As the saying goes, sometimes just showing up is enough. As they finalized the details for this weekend’s Super Sunday, the chairs and cochairs of the Jewish Federation of Central New Jersey’s annual fund-raiser were emphatic on that point: Everyone who shows up for the big annual community get-together and phonathon on Dec. 6 will be counted as a volunteer, even if they just come for the fellowship and the “Circusfest” family fun.
The theme for the day is “Just one call can make the difference.” Shari Bloomberg, who is cochairing the event with Mara Levy, said, “We’d love to have everyone make at least one call, but you don’t have to. There will be lots of other things to do. And if you get tired, or you need to leave sooner than you expected, that’s fine. It’s a really easy-going atmosphere.”
Those at home also have their part to play. The organizers know some people dread those calls, but support at any level is welcome, they say. The goal is to raise $500,000.
The event at the Wilf Jewish Community Campus in Scotch Plains runs from 9 a.m. to 8 p.m. Periodically throughout the day, there will be training sessions — a 15-minute overview of what the federation system does. They are designed to guide those making calls and to give them a fresh appreciation of what the dollars raised accomplish.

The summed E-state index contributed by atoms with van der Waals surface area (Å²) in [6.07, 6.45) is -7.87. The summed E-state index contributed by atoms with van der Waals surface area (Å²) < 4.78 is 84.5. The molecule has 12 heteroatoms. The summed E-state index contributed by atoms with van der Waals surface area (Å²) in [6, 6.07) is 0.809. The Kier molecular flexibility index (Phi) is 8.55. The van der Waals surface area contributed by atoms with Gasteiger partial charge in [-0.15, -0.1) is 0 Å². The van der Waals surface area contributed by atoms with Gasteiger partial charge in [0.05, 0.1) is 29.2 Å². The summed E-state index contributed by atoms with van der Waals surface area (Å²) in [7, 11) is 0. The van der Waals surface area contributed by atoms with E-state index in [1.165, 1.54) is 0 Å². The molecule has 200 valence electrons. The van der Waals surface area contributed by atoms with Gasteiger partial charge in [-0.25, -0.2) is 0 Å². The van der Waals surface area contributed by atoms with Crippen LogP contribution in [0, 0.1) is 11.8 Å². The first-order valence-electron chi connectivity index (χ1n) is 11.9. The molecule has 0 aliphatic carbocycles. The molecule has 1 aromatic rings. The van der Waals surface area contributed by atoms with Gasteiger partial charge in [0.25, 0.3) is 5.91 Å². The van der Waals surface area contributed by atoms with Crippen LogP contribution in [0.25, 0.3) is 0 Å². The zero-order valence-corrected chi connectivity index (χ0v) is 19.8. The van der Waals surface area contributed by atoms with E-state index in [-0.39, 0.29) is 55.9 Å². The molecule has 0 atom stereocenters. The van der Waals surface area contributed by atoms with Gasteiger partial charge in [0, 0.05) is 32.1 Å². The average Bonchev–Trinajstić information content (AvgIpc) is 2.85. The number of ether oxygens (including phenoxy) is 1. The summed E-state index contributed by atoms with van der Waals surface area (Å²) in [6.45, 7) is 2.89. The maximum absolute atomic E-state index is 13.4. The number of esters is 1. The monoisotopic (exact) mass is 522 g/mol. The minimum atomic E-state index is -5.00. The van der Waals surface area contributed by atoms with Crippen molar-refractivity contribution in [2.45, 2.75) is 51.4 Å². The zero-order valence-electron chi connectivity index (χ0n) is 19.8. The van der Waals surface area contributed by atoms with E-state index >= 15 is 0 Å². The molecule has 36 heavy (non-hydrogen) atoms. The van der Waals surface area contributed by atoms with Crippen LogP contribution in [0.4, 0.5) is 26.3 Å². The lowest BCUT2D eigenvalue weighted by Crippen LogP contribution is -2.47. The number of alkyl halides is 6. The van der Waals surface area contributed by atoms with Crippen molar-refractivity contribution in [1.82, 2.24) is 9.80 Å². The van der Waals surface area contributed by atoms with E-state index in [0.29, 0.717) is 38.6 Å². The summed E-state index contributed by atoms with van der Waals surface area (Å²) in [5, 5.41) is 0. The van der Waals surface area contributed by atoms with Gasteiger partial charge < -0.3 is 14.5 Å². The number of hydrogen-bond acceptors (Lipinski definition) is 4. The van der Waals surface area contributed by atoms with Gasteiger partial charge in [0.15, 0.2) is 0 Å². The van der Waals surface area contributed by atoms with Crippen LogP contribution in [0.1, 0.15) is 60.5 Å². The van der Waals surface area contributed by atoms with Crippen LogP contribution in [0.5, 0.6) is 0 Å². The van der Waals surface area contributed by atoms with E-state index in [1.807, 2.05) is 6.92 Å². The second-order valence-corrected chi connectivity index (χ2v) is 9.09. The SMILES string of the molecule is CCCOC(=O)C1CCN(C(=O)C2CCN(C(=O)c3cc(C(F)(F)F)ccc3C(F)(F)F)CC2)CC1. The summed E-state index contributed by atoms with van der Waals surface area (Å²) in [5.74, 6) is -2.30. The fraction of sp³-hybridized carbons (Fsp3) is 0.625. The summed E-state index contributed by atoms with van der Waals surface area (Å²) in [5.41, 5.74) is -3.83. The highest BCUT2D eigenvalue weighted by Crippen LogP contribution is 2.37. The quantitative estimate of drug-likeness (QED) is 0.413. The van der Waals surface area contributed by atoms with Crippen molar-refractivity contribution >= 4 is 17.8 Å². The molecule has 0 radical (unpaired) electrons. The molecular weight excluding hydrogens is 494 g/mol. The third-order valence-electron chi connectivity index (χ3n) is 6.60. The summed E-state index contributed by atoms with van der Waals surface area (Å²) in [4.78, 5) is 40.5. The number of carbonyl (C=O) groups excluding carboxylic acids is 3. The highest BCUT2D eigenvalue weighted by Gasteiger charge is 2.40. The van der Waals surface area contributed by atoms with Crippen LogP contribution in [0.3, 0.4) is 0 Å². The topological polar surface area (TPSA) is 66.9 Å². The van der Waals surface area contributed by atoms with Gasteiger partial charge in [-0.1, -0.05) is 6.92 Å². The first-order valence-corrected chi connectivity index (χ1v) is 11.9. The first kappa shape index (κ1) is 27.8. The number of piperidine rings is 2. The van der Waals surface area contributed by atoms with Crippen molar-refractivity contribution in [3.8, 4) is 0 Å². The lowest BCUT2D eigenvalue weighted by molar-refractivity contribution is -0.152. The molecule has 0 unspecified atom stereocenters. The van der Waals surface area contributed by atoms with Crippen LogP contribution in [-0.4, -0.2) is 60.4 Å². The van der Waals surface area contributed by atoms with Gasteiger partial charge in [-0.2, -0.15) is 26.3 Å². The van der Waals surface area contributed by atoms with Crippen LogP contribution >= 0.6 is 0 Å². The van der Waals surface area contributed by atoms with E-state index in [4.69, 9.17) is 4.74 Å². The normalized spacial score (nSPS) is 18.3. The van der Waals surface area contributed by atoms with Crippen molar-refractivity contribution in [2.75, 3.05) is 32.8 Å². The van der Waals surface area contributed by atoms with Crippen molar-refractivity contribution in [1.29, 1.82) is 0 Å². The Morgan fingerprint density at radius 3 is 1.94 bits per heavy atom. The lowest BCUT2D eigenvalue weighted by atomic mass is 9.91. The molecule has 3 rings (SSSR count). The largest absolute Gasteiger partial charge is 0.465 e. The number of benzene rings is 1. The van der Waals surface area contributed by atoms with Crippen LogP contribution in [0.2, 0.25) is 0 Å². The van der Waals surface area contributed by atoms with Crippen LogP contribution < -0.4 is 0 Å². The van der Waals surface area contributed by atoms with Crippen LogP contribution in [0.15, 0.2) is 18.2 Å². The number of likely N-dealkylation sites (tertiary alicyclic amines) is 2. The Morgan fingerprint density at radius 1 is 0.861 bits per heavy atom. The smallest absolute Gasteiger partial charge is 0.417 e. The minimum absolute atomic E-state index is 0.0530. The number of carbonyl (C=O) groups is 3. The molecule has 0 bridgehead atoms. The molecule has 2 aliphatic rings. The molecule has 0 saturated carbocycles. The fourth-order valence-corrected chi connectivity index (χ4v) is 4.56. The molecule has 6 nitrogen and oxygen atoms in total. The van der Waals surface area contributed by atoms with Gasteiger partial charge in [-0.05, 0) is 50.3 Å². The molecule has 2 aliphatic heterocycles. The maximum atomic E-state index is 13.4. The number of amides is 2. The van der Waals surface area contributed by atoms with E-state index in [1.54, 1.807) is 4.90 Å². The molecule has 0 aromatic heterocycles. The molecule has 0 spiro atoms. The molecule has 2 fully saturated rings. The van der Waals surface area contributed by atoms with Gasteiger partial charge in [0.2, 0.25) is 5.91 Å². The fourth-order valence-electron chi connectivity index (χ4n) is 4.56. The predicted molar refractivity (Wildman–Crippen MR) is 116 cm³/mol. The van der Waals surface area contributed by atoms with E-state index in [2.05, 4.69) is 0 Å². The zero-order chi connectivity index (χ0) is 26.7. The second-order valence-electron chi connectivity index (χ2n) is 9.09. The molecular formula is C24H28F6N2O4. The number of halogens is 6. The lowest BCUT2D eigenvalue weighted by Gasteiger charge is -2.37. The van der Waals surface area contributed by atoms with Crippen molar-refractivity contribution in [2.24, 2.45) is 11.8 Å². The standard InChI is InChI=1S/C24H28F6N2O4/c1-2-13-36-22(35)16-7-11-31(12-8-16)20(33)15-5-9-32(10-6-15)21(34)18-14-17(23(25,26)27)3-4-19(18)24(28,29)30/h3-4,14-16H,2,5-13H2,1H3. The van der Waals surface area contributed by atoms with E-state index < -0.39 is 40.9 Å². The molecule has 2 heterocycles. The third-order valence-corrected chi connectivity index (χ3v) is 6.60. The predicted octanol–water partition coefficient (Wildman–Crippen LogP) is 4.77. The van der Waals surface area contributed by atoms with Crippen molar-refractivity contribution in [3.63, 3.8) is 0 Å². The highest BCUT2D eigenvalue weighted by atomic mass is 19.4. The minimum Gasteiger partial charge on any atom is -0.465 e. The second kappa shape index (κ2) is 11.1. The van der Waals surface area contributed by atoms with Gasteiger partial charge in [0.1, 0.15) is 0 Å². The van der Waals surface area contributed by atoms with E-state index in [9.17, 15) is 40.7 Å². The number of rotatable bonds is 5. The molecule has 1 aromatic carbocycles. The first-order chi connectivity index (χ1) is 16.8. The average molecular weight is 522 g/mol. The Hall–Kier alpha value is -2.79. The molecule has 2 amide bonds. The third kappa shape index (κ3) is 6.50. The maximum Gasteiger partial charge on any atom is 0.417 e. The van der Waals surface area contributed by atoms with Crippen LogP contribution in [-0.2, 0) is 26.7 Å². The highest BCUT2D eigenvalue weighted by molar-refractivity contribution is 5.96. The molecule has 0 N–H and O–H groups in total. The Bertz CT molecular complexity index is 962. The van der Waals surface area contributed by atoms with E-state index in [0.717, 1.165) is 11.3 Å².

Everyone is welcome to attend the sessions, and anyone who does can get a T-shirt. Bloomberg pointed out that they also will be entered in the Super Sunday raffle. The prize: a trip to Israel.
Levy and Maxine Schwartz are heading up the training sessions. Levy said they will be shorter than in the past, but will include a crucial opening — a chance for participants to say what federation means to them. That could be as assistance in a time of hardship, a window into Jewish culture and fellowship, or — in these times when we all face so many competing requests — a trustworthy way to help those in need.
Some area synagogues are recruiting their members to take part. Temple Sholom in Fanwood and Temple Har Shalom in Warren are both organizing their teen program participants to sign on, to make calls or help out in other ways.
Inspiring people to show up comes easily to Adam Fitzer, a new recruit himself to the Super Sunday committee. Fitzer, who is president of Prime Objective Recruitment, said, “I’m on the phone all day selling myself, and the more I heard about what these people were doing, the more I thought, ‘This is something I can do.’” He was impressed by the dedication of the people he met at the planning meetings. “It became more and more apparent that these folks have a genuine affinity for what the federation is doing,” he said. He set out to inspire others to join them — in whatever way suits them best.
By this past Monday, about 200 had signed up. They are hoping to double that number by Sunday, equaling last year’s total, and maybe take it even higher.